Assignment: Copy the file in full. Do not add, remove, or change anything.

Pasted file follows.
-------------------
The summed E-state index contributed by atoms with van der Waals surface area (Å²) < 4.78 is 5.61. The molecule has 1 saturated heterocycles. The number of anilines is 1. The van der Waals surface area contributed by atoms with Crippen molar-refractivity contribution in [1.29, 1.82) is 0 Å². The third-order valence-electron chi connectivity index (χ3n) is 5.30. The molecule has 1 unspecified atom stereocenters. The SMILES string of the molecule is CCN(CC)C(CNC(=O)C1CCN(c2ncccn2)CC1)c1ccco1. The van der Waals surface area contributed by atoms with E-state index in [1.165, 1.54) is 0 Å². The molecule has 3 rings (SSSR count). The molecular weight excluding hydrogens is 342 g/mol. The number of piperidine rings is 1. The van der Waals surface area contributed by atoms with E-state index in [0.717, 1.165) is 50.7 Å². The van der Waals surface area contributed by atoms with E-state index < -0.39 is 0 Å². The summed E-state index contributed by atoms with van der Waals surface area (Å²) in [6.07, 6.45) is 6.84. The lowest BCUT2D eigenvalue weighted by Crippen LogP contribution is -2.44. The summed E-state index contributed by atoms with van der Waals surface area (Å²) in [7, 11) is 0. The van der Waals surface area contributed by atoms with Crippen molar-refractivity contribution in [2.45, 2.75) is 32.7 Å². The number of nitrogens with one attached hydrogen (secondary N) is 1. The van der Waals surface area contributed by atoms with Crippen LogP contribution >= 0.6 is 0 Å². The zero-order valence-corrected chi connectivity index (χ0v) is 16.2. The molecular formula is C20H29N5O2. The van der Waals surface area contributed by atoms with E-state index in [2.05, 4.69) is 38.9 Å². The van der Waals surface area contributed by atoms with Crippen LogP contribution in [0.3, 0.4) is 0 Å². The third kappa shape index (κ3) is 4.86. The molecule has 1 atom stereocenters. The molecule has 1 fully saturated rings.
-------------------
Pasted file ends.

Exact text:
The summed E-state index contributed by atoms with van der Waals surface area (Å²) < 4.78 is 5.61. The molecule has 1 saturated heterocycles. The number of anilines is 1. The van der Waals surface area contributed by atoms with Crippen molar-refractivity contribution in [1.29, 1.82) is 0 Å². The third-order valence-electron chi connectivity index (χ3n) is 5.30. The molecule has 1 unspecified atom stereocenters. The SMILES string of the molecule is CCN(CC)C(CNC(=O)C1CCN(c2ncccn2)CC1)c1ccco1. The van der Waals surface area contributed by atoms with E-state index in [1.165, 1.54) is 0 Å². The molecule has 3 rings (SSSR count). The molecular weight excluding hydrogens is 342 g/mol. The number of piperidine rings is 1. The van der Waals surface area contributed by atoms with E-state index in [0.717, 1.165) is 50.7 Å². The van der Waals surface area contributed by atoms with E-state index < -0.39 is 0 Å². The summed E-state index contributed by atoms with van der Waals surface area (Å²) in [6.07, 6.45) is 6.84. The lowest BCUT2D eigenvalue weighted by Crippen LogP contribution is -2.44. The summed E-state index contributed by atoms with van der Waals surface area (Å²) in [7, 11) is 0. The van der Waals surface area contributed by atoms with Crippen molar-refractivity contribution in [2.45, 2.75) is 32.7 Å². The number of nitrogens with one attached hydrogen (secondary N) is 1. The van der Waals surface area contributed by atoms with Crippen LogP contribution >= 0.6 is 0 Å². The zero-order valence-corrected chi connectivity index (χ0v) is 16.2. The molecular formula is C20H29N5O2. The van der Waals surface area contributed by atoms with E-state index in [2.05, 4.69) is 38.9 Å². The van der Waals surface area contributed by atoms with Crippen LogP contribution in [0.3, 0.4) is 0 Å². The third kappa shape index (κ3) is 4.86. The molecule has 1 atom stereocenters. The molecule has 1 fully saturated rings.